IP office workshop launched
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IP office workshop launched

In a new initiative at this year’s Annual Meeting, INTA is hosting a series of panels for IP offices, all of which take place today. The workshop will provide representatives of many offices—both regional and national, big and small—with an opportunity to compare best practices, share challenges and learn from each other.

The day’s programming has been put together by representatives of the UK IP Office (UKIPO), the IP Office of Singapore and Chile’s INAPI. “National offices have long used the INTA Annual Meeting as an opportunity to meet each other informally, and we’re delighted that INTA has this year provided some space for a closed meeting,” Steve Rowan, Divisional Director Trade Marks and Designs at the UKIPO, told the INTA Daily News.

The discussions, which will consist of a series of panels each comprising a moderator and three speakers from different offices, will address issues such as productivity, efficiency, quality, outreach and enforcement.

“There are quite a lot of opportunities for work sharing in patents, such as patent prosecution highways, but not so much at present in trademarks,” said Maximiliano Santa Cruz Scantlebury, Director of INAPI. “But in Chile we have an open policy and are very active in regional and worldwide cooperation.” As well as cooperating with other offices in Latin America, INAPI has worked on projects with the Canadian and Australian offices.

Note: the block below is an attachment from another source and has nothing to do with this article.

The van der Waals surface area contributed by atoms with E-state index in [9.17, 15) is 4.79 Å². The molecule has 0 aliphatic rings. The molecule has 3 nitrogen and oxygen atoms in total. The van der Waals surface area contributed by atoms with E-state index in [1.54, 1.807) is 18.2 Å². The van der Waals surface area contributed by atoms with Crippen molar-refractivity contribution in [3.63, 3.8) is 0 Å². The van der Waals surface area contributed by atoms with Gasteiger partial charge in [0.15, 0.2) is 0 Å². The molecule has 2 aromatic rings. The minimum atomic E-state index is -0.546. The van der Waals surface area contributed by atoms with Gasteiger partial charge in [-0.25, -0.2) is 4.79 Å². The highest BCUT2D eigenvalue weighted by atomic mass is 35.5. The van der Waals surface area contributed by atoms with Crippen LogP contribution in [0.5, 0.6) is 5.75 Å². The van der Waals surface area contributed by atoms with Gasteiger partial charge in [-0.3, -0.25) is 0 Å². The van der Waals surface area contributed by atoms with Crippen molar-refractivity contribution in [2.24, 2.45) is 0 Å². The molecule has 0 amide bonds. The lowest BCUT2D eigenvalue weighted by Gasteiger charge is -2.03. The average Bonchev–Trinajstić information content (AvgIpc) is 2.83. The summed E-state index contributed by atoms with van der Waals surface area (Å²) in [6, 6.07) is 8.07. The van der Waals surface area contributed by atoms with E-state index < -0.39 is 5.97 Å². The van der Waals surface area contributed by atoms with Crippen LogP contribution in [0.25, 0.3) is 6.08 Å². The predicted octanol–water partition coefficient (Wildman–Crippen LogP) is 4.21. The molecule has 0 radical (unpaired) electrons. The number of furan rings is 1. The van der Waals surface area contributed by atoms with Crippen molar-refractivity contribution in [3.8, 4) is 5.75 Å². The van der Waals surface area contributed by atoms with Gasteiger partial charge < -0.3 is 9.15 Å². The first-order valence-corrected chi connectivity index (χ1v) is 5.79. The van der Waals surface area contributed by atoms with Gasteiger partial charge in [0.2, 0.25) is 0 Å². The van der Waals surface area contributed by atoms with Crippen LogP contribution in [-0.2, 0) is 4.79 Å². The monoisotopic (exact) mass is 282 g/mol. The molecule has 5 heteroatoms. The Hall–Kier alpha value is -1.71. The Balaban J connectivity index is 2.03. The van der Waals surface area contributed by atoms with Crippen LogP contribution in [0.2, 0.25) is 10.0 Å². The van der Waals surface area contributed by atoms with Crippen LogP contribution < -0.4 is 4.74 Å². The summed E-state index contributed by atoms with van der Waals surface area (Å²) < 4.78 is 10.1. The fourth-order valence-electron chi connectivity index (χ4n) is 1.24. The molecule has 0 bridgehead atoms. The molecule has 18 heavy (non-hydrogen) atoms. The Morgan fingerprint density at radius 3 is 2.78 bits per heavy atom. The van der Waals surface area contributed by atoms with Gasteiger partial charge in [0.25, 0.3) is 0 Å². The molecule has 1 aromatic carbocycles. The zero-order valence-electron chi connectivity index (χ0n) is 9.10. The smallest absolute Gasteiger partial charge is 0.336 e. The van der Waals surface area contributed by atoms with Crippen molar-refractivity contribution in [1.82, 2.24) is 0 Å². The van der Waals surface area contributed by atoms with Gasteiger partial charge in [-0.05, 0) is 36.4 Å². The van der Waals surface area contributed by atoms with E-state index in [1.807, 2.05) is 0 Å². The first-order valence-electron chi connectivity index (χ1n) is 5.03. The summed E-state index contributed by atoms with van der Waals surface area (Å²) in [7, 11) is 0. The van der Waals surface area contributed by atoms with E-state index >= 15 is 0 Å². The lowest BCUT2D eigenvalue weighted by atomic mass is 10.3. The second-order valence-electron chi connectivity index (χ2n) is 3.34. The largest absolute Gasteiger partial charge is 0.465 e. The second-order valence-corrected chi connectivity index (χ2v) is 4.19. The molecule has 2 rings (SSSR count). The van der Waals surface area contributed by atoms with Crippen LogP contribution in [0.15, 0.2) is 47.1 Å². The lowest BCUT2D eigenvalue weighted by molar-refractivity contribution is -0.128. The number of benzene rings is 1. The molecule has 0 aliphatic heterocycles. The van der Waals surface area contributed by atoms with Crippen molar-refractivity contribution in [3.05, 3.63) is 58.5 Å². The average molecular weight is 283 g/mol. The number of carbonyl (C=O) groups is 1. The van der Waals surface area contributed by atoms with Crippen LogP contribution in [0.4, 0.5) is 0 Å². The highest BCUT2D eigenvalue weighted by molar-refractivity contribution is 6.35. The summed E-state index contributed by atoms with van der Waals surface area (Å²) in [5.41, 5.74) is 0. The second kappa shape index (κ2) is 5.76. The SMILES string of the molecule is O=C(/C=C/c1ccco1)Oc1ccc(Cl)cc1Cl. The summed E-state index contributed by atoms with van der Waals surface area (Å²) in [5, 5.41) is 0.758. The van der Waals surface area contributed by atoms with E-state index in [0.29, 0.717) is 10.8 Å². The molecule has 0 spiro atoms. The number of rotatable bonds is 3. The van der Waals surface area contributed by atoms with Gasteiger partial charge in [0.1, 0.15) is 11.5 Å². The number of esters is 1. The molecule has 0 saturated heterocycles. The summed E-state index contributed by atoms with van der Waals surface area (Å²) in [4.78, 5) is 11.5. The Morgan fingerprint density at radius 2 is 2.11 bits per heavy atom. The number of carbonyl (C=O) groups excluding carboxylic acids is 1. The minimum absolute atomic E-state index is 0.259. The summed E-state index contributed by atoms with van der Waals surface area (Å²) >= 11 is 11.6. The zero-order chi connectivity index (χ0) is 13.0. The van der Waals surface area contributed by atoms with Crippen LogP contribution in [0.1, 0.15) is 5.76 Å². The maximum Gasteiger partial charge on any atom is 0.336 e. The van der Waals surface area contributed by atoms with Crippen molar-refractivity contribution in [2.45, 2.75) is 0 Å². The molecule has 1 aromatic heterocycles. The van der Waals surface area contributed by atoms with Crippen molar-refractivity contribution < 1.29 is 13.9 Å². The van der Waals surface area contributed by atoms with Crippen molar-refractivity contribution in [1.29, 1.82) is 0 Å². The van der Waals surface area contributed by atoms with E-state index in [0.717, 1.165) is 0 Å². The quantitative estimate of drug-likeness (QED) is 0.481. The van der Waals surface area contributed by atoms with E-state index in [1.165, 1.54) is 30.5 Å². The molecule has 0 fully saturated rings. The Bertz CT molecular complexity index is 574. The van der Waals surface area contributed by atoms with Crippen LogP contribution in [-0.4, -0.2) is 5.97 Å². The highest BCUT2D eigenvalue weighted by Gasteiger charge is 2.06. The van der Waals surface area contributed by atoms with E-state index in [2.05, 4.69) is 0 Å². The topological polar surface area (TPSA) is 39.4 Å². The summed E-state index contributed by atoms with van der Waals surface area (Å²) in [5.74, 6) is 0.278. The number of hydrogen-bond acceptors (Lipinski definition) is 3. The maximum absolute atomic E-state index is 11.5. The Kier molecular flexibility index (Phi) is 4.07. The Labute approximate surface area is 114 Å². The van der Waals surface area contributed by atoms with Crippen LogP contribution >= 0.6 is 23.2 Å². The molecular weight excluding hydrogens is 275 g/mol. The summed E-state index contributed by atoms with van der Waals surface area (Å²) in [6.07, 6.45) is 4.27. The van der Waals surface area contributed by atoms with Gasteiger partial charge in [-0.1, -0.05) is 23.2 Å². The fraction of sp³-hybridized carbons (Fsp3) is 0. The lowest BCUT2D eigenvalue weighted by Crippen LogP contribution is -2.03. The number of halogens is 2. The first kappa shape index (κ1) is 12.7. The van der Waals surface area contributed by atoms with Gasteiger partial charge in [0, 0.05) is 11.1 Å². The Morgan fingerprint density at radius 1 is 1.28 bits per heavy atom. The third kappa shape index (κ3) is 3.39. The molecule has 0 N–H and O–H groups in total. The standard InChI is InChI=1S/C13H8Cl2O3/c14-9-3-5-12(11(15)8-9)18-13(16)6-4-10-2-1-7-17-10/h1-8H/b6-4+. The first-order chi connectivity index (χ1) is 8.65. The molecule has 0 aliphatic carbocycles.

One area for cooperation in electronic filing and management tools: INAPI now receives 80% of trademark applications online and Santa Cruz says he wants to extend this to renewals, so that they can be done in “three minutes rather than three months.”

Rowan pointed out that there is already a degree of cooperation between national offices in Europe, with some common IT systems and harmonization of some formality requirements. The UKIPO, like others, also hosts visits and exchanges with other offices: it recently welcomed representatives from 15 Caribbean countries.

While officials have an opportunity to discuss substantive issues at meetings such as WIPO’s Standing Committee on Trademarks, today is expected to provide an opportunity to liaise on more practical issues, from software tools to HR management to tips when joining the Madrid System. “We came up with a very long list of issues, so there will be plenty to talk about—and hopefully this will become an annual event,” said Rowan.

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